I have read Lewis Carroll’s Alice’s Adventures in Wonderland more times than anyone you know. I used to use it with my seventh graders when I taught a GATE class, back when such things existed in California, so I read the book twice a year for several years. I’ve probably read it 12 to 15 times.
So I know the material pretty well.
Which does help when reading Christina Henry’s take on the story in her novel Alice.
Ms. Henry’s Alice is a post modern punk version, edgy, dark, even more pyschological than the original novel. Here Alice begins the story as a patient/prisoner in an asylum where she has befriended a young man, Hatch, by talking to him through a mouse hole in the wall between their cells. Hatch fears the Jabberwocky, a beast he claims is awakening from it’s sleep in the rooms below the asylum.
Once he and Alice escape from the asylum, they head towards the center of the city, the part that has fallen into the hands of various crime lords who can exploit the lawless poverty and decay found there. Each crime boss controls a portion of streets, each one is named after a character in Alice, The Cheshire Cat, The Walrus, The White Rabbit. Ms. Henry’s Alice must reach the heart of the old city where she can confront the White Rabbit and discover the true nature of herself and the magic she seems to possess.
For well over the first half of the novel, this all worked very well for me. It didn’t really make total sense in the way most novels would, but neither does Lewis Carroll’s Alice. Rather it works on a more emotional level, a kind of illogical logic that doesn’t really make sense except that it does in it’s own way. In Ms. Henry’s world, Alice journeys through parts of the old city, struggles to deal with the characters she meets there in a way the reminded me of Samuel Delany’s massive novel Dahlgren which featured a young man travelling into a city that had decayed into a similar kind of illogical logic.
I may be the only person you know who has read Samuel Delany’s Dahlgren and loved it, by the way. One of my all-time favorite books.
One thing Ms. Henry gets right in her re-interpretation of Alice is just how dangerous ‘Wonderland’ is. Nearly everyone Alice meets in Lewis Carroll’s books is mean to her, many threaten her life, some with actual weapons in hand. This is a childish kind of violence but it’s violence none-the-less. The sort young children find funny because they don’t know any better yet. Take The Duchess who Alice finds sinking to a baby:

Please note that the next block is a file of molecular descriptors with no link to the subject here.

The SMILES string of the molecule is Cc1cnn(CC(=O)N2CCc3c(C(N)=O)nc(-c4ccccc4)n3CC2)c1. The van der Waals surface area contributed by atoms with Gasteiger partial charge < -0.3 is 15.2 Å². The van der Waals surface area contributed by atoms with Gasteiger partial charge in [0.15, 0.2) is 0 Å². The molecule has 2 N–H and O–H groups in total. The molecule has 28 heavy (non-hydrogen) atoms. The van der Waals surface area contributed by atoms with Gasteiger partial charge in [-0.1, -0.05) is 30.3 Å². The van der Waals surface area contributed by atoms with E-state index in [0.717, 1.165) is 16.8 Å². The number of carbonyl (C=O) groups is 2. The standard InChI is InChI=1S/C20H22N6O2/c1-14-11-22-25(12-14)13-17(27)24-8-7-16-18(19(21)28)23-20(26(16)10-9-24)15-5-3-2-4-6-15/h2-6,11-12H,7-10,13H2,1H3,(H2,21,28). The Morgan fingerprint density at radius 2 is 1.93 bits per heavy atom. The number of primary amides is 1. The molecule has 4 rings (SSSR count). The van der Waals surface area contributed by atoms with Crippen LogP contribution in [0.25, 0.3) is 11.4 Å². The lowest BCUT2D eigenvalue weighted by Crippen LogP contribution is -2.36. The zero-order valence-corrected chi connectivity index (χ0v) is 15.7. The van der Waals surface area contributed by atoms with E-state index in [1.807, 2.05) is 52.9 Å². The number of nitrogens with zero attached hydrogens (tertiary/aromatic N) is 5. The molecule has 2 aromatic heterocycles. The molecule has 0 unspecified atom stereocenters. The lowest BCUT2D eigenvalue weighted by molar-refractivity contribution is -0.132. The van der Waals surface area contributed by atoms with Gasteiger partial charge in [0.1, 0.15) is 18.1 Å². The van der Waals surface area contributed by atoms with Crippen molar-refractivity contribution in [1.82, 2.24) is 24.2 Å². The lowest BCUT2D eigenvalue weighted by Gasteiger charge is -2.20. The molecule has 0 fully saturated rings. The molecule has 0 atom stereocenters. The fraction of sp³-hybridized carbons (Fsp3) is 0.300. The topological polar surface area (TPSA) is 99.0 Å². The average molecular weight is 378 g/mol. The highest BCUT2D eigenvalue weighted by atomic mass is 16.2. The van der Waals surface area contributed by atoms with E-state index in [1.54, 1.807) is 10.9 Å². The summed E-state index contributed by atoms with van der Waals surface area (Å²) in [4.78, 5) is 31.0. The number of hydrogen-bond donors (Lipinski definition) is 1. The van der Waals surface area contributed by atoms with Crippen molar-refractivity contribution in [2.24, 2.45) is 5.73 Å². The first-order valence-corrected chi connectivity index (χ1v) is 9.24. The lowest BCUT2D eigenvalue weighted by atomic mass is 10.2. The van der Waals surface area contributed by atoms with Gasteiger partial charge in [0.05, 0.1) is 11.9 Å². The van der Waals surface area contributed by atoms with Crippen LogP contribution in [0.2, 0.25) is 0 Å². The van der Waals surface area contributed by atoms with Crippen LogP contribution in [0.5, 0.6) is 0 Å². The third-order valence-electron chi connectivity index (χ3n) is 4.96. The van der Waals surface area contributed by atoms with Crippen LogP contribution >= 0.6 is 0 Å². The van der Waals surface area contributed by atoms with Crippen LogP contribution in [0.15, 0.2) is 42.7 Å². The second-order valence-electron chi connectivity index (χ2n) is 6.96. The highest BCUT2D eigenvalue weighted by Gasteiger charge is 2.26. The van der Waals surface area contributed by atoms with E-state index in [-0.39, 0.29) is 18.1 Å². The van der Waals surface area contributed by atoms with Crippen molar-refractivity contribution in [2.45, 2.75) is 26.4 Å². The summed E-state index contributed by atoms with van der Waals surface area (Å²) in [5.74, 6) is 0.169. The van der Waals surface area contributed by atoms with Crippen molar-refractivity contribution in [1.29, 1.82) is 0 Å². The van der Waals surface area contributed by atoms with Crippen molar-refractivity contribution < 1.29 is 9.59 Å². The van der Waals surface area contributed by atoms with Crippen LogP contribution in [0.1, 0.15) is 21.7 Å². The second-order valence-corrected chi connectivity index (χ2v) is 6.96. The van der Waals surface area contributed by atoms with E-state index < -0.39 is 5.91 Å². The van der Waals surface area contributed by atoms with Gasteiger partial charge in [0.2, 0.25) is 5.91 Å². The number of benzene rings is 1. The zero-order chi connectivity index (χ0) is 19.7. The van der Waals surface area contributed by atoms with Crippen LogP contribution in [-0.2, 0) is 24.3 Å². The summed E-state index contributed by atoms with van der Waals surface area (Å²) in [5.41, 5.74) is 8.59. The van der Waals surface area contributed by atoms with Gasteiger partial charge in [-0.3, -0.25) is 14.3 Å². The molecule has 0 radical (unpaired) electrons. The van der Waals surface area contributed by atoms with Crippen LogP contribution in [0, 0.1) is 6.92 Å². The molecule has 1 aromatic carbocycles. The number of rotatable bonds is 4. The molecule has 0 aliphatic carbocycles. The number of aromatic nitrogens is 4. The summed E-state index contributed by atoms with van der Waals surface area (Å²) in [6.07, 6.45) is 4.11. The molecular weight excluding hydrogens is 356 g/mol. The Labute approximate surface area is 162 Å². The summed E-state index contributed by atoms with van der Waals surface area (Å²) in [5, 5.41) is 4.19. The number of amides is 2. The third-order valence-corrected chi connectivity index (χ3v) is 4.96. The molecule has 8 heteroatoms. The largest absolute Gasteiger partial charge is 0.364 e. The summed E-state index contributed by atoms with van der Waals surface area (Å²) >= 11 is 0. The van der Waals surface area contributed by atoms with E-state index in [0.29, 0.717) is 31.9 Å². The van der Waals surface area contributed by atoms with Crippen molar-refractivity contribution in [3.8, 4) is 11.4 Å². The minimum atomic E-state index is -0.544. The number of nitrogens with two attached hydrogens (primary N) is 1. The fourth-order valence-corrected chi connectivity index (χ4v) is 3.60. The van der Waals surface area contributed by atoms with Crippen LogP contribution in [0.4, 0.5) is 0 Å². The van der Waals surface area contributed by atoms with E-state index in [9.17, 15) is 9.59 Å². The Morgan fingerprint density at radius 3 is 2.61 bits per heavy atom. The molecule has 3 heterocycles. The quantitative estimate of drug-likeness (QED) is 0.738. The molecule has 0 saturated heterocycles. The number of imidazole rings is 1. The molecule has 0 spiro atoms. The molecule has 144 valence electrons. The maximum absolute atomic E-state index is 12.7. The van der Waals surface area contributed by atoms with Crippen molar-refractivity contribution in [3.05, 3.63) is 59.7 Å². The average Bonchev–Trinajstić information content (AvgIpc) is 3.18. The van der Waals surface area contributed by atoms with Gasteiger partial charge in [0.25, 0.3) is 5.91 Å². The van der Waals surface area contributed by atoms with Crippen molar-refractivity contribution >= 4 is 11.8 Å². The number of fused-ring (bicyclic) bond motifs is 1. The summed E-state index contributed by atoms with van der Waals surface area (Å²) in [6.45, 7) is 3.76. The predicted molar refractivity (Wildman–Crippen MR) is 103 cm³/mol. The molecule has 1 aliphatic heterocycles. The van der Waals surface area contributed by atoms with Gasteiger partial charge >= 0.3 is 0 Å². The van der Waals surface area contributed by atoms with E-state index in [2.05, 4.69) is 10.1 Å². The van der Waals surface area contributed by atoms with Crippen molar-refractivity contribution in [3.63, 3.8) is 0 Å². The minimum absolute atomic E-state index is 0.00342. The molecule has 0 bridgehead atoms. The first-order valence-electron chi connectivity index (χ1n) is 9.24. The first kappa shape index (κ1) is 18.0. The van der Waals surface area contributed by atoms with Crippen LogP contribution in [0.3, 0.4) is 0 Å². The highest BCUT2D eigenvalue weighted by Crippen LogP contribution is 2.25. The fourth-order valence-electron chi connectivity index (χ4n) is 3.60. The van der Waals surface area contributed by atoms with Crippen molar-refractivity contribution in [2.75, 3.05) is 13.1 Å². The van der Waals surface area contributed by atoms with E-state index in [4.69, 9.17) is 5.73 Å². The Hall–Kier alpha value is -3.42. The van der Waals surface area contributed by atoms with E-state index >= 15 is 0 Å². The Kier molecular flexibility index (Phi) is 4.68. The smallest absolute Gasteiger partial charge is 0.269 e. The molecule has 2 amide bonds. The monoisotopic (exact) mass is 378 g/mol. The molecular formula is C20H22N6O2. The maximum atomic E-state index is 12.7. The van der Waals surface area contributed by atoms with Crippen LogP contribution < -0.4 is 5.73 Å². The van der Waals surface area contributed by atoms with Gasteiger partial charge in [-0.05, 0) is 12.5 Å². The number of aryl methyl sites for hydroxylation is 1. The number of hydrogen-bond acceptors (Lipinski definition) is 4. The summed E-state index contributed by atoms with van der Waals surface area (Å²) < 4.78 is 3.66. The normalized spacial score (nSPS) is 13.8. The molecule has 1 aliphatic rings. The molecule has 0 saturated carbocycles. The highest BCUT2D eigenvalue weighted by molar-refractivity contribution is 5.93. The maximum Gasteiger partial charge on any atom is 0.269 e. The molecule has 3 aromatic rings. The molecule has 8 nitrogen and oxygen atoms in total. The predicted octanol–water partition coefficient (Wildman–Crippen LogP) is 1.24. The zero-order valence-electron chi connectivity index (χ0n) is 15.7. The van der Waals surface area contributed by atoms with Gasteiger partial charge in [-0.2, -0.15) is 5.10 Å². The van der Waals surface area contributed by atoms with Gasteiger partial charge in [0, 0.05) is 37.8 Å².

Speak roughly to your little boy
and beat him when he sneezes
he only does it to annoy
because he knows it teases.
Alice frees this baby which later turns into a small pig, after the two have escaped from The Duchess and her cook who puts pepper into every dish and throws cooking utensils at everyone.
In Ms. Henry’s Alice the charters are openly vicious crime lords, which doesn’t strike me as that much of a stretch, really. Putting the underlying violence of Lewis Carroll’s work on the surface as a main focus of the story works well for most of the novel. This grown up Alice moves in a mad world with adult consequences, people really die here.
I began to have problems with Ms. Henry’s book at around the two thirds mark. Lewis Carroll’s novels really are just one thing after another. Alice meets a giant talking caterpillar. Alice meets some talking flowers. Alice meets a smiling cat. One reason why Carroll can get away with this structure, besides being a darn fine wit, is that it’s all over in about 100 pages, more if your edition is illustrated. Just when you’re starting to get a little board with it all, the story comes to it’s final scenes and young Alice wakes up.
Ms. Henry’s novel goes on for nearly 300 pages, as most novels for adults do, but the story did not develop into something more than one set piece after another. I confess, I skipped over several chapters to see what would happen in the end.
I hope to avoid spoilers here, but if you’ve based your novel on another one, one as well known as Alice’s Adventures in Wonderland, then many readers are going to have an idea how it all will end. In both Alice books, Alice takes control of the dream before she wakes. She recognizes that she need not fear anyone in the courtroom where she is on trial because they are all just a pack of cards. In Looking Glass she becomes queen by crossing the chessboard. Then she returns by waking from her dream, an ending which never failed to disappoint my students.
So I expected Ms. Henry’s Alice to take charge of her world, to defeat the crime bosses or to become one, and then to wake up back in the asylum where she started the novel.
Part of that happened, part of it didn’t.
I liked my ending better.
And even though I skipped a few chapters, I enjoyed Christina Henry’s novel Alice.